One of the most frustrating affronts to the Gospel of Christ is watching Christians conflate national identity with their religious identity. This is never seen so clearly as on this day, the Fourth of July. As Christians, we believe that Jesus taught that we live in two overlapping realities at once- the Kingdom of God and the Kingdom of Man. Our aim is to see God’s Kingdom penetrate the Kingdom of Man through acts of love, justice, mercy, and grace.
Our primary allegiance is supposed to be to the Kingdom of God and that Kingdom includes every nation, tribe, ethnicity, faith, creed, color, and tongue. In the Kingdom of God, all of our “tribal distinctives” fall to the wayside. As the Apostle Paul so clearly points out in his letter to the church at Ephesus, in Christ there is no slave or free, Jew or Greek, American or Australian, black or white, gay or straight, blue collar or white collar, poor or rich…. but all are one in Jesus. That doesn’t mean we lose those unique defining factors that make us who we are, but those identities become much less central to us. Our true self is rooted in our identity as partakers in the Divine Nature, being united with Jesus Christ. Our common unity and bond with one another is found in the love of God and the reality that we are all his Children created in his image.
American Christians, however, often seem to get this wrong. Instead of upholding the unity and commonality of all people as children of God, we intermingle the Kingdom of God and the Kingdom of America and soon blur them so closely together that we cannot distinguish one from the other- even though they are fundamentally different. We begin to speak of America as being “God’s Country” and begin to use religious language to describe our devotion and commitment to our nation. Out national patriotism then becomes a part of our worship of God. When this happens, we get mixed-images like these:
Now, if you don’t see what’s wrong with these pictures, you probably have had your vision of the Kingdoms blurred.
Followers of Jesus ultimately have no allegiance to any nation. Not America, Not England, Not Rome, Not Israel. No one. We are a body of people united in common faith to see the world transformed by the Gospel. However, when we as the Church allow national patriotism to enter our churches, we severely compromise the beauty and mission of Christ. We are not defined by our nationality. We are not a national entity. We have no affinity towards any government.
And no, God does not have a special love for America.
Our hope does not rest in our freedom as Americans. Our mission is not to “bring American back to God”. America has never been “God’s Country”. We’re not and have never been a Christian nation. We were not founded upon Christianity. And the Church of Jesus Christ should have absolutely nothing to do with patriotism, nationalism, or militarism. And yet, this weekend, even in spite of a pandemic, thousands of churches are going to be filled with people singing “God Bless America” and waving American Flags. There will be sermons preached about how America is “God’s country” and how we are called to defend our nation against the attacks of the anti-Christ racial, gender, or sexual “liberal agendas”.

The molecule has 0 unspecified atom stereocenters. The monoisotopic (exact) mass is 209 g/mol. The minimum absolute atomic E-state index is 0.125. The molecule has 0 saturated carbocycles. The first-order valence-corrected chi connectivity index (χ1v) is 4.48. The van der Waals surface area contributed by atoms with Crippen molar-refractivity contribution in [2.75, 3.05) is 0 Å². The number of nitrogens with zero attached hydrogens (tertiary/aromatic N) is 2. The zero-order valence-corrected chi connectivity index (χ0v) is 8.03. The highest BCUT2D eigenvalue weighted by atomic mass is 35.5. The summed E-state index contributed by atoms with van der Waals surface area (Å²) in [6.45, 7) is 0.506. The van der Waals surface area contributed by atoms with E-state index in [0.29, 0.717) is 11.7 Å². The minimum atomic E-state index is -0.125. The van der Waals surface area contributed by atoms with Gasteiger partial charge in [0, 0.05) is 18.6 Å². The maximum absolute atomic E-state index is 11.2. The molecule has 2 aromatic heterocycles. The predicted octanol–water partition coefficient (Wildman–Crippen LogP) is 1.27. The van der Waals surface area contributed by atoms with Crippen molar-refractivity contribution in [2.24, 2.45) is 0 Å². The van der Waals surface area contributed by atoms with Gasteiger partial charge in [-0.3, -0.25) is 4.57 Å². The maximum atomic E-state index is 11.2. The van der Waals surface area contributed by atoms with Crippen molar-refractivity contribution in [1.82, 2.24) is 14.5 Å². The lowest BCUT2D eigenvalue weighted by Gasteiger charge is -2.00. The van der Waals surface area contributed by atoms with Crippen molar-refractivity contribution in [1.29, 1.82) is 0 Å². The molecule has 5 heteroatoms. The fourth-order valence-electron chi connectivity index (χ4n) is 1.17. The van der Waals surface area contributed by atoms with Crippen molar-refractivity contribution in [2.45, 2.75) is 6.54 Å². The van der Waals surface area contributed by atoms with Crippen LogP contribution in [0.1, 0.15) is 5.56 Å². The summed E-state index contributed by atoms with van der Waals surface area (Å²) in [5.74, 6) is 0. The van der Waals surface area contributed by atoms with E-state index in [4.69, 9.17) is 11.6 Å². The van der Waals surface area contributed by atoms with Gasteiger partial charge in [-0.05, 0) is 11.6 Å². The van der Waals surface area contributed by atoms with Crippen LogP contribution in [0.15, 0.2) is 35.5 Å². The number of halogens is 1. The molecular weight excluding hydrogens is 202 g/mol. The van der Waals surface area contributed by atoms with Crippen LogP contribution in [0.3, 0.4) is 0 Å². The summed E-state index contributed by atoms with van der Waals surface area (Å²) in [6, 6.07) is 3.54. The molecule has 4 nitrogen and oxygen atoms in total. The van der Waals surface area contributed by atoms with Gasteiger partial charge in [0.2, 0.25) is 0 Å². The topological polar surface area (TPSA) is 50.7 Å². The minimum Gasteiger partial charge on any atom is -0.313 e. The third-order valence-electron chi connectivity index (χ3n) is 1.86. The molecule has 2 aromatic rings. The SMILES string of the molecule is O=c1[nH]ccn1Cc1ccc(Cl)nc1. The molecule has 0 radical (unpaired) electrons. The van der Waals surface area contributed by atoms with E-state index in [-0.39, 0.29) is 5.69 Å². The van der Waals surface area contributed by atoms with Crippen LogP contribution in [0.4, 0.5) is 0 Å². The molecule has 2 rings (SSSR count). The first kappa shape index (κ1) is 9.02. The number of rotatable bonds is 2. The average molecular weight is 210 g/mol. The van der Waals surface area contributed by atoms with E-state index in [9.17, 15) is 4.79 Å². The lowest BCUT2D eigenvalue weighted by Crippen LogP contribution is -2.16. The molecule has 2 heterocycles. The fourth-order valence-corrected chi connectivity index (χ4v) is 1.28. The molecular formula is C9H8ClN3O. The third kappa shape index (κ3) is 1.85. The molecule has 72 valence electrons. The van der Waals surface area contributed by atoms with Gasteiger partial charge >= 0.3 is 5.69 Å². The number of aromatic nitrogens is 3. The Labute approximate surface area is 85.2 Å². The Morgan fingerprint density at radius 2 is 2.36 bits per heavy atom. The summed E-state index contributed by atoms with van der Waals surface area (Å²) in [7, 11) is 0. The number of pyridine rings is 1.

None of this remotely resembles the faith of Jesus.
No, this Christian Nationalism is a false religion- one that has appeared many times throughout history when Christianity and political interests have been mixed together as a means of securing power and influence. It resembles the religion of Ancient Rome where the Caesar (or King) would be honored as a god. Instead of a single leader, in America, we honor our nation as a god. But America isn’t what we’re to be defending as Christ followers. We’re not called celebrate our nation. Instead, we are called to cast aside our national affiliations and recognize that all humans are truly citizens of one nation under God– the Body of Christ, which is made up of every nation in on the planet.
When local churches celebrate the Independence Day they are treading on idolatrous territory. I am not saying that local churches shouldn’t pray for our nation or even offer a word of thanks to God to live in our great country. Of course we should. The problem arises when we bring out the flags and play the national anthem in the House of Prayer for All Nations. It is at that point that the church is engaging in something very contrary to the Gospel of Jesus.
For in the person of Jesus, a new Kingdom has come, a new national identity has been born, and new life has burst forth. In Christ, all of our identifying labels fade to the background as we embrace our new identity rooted in Jesus himself. It is that identity- child of God- that unites every person on the planet. It is that identity that has the power to overcome our deepest prejudices. It is THAT identity we should be celebrating this Sunday.
Come to think of it, that’s what the Church should be celebrating every Sunday.
Jesus answered, “My Kingdom is not an earthly kingdom. If it were, my followers would fight to keep me from being handed over to the Jewish leaders. But my Kingdom is not of this world.“
John 18:36 NLT
(A version of this post appeared on my former blog Revangelical in 2015.)